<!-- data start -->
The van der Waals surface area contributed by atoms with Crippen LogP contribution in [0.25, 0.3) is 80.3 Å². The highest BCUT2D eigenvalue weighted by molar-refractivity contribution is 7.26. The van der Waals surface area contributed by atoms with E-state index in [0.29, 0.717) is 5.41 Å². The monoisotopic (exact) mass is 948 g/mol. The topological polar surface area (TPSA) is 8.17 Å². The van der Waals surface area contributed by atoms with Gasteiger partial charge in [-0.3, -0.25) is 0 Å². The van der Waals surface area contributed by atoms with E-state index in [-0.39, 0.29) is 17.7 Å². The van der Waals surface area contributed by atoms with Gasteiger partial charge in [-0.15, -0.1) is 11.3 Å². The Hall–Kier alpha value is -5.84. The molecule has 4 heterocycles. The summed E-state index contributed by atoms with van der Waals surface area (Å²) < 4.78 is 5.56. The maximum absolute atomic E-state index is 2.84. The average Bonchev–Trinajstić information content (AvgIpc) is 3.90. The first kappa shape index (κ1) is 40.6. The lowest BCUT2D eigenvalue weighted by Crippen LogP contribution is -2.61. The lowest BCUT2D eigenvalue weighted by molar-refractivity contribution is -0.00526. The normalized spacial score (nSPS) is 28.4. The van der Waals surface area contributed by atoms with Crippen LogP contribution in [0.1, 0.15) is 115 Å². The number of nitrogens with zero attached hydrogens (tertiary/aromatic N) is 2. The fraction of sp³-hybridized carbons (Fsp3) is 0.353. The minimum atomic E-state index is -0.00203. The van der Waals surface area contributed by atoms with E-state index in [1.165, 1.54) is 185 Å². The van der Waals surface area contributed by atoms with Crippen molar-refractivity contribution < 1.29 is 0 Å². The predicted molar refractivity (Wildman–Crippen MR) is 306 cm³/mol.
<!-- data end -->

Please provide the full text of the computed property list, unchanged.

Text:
The van der Waals surface area contributed by atoms with Crippen LogP contribution in [0.25, 0.3) is 80.3 Å². The highest BCUT2D eigenvalue weighted by molar-refractivity contribution is 7.26. The van der Waals surface area contributed by atoms with E-state index in [0.29, 0.717) is 5.41 Å². The monoisotopic (exact) mass is 948 g/mol. The topological polar surface area (TPSA) is 8.17 Å². The van der Waals surface area contributed by atoms with Gasteiger partial charge in [-0.3, -0.25) is 0 Å². The van der Waals surface area contributed by atoms with E-state index in [-0.39, 0.29) is 17.7 Å². The van der Waals surface area contributed by atoms with Gasteiger partial charge in [-0.15, -0.1) is 11.3 Å². The Hall–Kier alpha value is -5.84. The molecule has 4 heterocycles. The summed E-state index contributed by atoms with van der Waals surface area (Å²) < 4.78 is 5.56. The maximum absolute atomic E-state index is 2.84. The average Bonchev–Trinajstić information content (AvgIpc) is 3.90. The first kappa shape index (κ1) is 40.6. The lowest BCUT2D eigenvalue weighted by Crippen LogP contribution is -2.61. The lowest BCUT2D eigenvalue weighted by molar-refractivity contribution is -0.00526. The normalized spacial score (nSPS) is 28.4. The van der Waals surface area contributed by atoms with Crippen LogP contribution in [0.1, 0.15) is 115 Å². The number of nitrogens with zero attached hydrogens (tertiary/aromatic N) is 2. The fraction of sp³-hybridized carbons (Fsp3) is 0.353. The minimum atomic E-state index is -0.00203. The van der Waals surface area contributed by atoms with E-state index in [1.165, 1.54) is 185 Å². The van der Waals surface area contributed by atoms with Crippen molar-refractivity contribution < 1.29 is 0 Å². The predicted molar refractivity (Wildman–Crippen MR) is 306 cm³/mol.